News

Japan's Nuclear Fears

More trouble takes hold of the Asian nation after a strong quake and powerful waves caused deadly destruction last week

March 16, 2011

The effects of the massive earthquake and tsunami that struck Japan last Friday are still playing out at Japan's nuclear power plants. Nuclear reactors at Japan's Fukushima Daiichi nuclear plant are experiencing cooling problems after the tsunami waves knocked out the plant's power and backup power.

People with empty jugs walk through a damaged neighborhood in Kesennuma, Japan, in search of fresh water. Water and food supplies are low following Friday's massive earthquake and tsunami.
KYODO NEWS/AP
People with empty jugs walk through a damaged neighborhood in Kesennuma, Japan, in search of fresh water. Water and food supplies are low following Friday's massive earthquake and tsunami.

On Monday morning, an explosion occurred at the Fukushima Daiichi plant that blew off the roof of one of the buildings. Some radiation—energy that can be harmful at high levels—has been released into the air as efforts continue to shut down the reactors. Two of the three reactors that were operating when the quake struck have since been damaged. Cooling problems at the reactors have led to nuclear fuel overheating and fires, causing fears of a meltdown at the plant. Now, 50 workers are working around the clock to flood the reactors with seawater to cool off the fuel rods.

Fears of radiation exposure in Japan are slowing down recovery efforts from the tsunami. Some 70,000 residents have been evacuated from the 12-mile area around the plant. Another 140,000 people in a 19-mile area have been told to stay indoors. Many outside of the area are heading south, just to be safe. Radiation exposure testing centers have been set up for residents, but authorities believe that most people have not been exposed to high levels of radiation.

A Rippling Effect

The massive earthquake that struck Japan last Friday registered a 9.0 magnitude—upgraded from an original 8.9-magnitude reading by the U.S. Geological Survey. It was the most powerful temblor to hit Japan since officials there began keeping records 140 years ago. Before this, the country's worst earthquake was an 8.3 temblor in 1923. Japan lies on the "Ring of Fire"--an area rimming the Pacific Ocean. About 90 percent of the world's earthquakes take place in that region. With the updated 9.0 reading, Friday's quake ranks as the fourth largest quake in the world since 1900, scientists say.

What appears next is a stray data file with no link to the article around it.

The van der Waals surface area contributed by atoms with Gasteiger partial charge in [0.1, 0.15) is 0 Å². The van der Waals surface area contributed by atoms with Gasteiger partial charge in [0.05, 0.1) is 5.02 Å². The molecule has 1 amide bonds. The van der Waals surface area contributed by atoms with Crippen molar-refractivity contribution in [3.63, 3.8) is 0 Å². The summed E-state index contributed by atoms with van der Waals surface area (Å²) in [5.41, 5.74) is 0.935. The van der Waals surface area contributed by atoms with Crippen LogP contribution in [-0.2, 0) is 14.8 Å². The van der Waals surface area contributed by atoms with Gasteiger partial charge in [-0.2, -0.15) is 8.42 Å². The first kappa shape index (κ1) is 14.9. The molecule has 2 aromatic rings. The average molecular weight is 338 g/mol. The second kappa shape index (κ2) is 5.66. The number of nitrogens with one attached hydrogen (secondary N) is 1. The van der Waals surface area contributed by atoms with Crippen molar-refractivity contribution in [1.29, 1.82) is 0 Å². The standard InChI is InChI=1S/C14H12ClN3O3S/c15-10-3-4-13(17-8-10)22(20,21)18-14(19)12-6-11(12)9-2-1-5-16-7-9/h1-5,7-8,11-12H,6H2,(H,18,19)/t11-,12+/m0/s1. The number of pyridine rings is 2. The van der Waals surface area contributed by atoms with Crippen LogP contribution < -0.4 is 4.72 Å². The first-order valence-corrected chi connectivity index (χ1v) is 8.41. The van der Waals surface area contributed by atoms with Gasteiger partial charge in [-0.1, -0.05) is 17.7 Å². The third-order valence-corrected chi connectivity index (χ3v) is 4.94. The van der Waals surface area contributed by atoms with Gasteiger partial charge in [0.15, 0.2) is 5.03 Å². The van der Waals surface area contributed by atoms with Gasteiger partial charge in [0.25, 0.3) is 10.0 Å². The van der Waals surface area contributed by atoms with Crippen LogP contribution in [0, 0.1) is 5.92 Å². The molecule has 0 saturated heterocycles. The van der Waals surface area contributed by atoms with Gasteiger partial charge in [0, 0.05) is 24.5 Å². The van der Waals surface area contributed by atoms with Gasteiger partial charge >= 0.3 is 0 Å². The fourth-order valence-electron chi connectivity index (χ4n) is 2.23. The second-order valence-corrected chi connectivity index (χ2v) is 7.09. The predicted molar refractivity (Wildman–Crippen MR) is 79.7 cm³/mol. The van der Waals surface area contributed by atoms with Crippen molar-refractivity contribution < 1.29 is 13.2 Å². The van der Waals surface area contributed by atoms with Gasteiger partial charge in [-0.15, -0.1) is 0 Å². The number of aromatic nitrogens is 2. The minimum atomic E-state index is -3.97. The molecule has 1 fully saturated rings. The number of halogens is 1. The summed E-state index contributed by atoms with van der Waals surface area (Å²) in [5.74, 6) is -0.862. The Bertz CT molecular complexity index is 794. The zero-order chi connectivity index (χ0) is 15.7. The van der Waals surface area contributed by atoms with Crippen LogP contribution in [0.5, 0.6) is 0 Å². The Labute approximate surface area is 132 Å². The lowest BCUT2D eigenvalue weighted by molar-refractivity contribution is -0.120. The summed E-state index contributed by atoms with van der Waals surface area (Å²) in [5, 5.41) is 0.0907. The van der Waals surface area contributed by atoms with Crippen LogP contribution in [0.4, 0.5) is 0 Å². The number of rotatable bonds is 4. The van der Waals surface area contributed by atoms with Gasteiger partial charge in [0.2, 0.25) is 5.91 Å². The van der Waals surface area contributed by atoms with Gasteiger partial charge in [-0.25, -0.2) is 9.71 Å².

The center of the quake was located about 17 miles beneath the ocean floor, in a spot 80 miles off the eastern coast of the island nation. "The earthquake has caused major damage in a broad area in northern Japan," Prime Minister Naoto Kan said. This week, millions of people are still without water, food or heat as recovery efforts continued and as new problems arose at the nation's nuclear power plants.

Dozens of cities and villages along a 1,300-mile stretch of coastline were shaken by violent tremors Friday. Because it struck below the Pacific Ocean, the quake set off waves as high as a three-story building. The monstrous waves, called a tsunami (soo-nah-mee), swept away homes, boats and cars as the water roared several miles inland, stopped, and rolled back out to sea. Highways buckled, telephone lines snapped, and fires broke out. Hundreds of aftershocks, or smaller quakes, have followed the big quake, causing more damage and forcing residents to seek safety outside.

Tokyo, Japan's capital, is about 230 miles away from the center of the quake (Click here to see a map of Japan). But even there, people felt the ground shake. Buildings swayed, at least 2 million homes were without electricity, and trains stopped running. "At first it didn't feel unusual, but then it went on and on. So I got myself and my wife under the table," said Jesse Johnson, an American living in Tokyo. "I've lived in Japan for 10 years and I've never felt anything like this before. The aftershocks keep coming. It's gotten to the point where I don't know whether it's me shaking or an earthquake."

Japan's Devastation

Residents of Kesennuma in northern Japan, walk along a road with the ruins of the town behind them
TSUYOSHI MATSUMOTO—THE YOMIURI SHIMBUN/AP
Residents of Kesennuma in northern Japan, walk along a road with the ruins of the town behind them

The total damage, deaths and injuries won't become clear for days or even weeks. On Wednesday, Japanese officials reported that the death toll has reached more than 3,600, though thousands remain missing. "In the 65 years after the end of World War II, this is the toughest and the most difficult crisis for Japan," Prime Minister Kan said.

A large-scale emergency response operation continues in northern Japan. As of Monday, about 15,000 people have been rescued. A 60-year-old Japanese man floated on a piece of his house's roof for over two days. He was rescued 10 miles offshore Sunday when sailors spotted the man waving a red flag.

Many of the world's nations have offered to assist Japan. President Obama has ordered five Navy ships to head for the island to help, as well as search and rescue teams. Secretary of State Hillary Clinton is closely watching the situation. She promised immediate disaster relief assistance. "We are working closely with the government of Japan to provide additional help," she said in a statement. As the damage becomes clearer, Japan may need all the help it can get.


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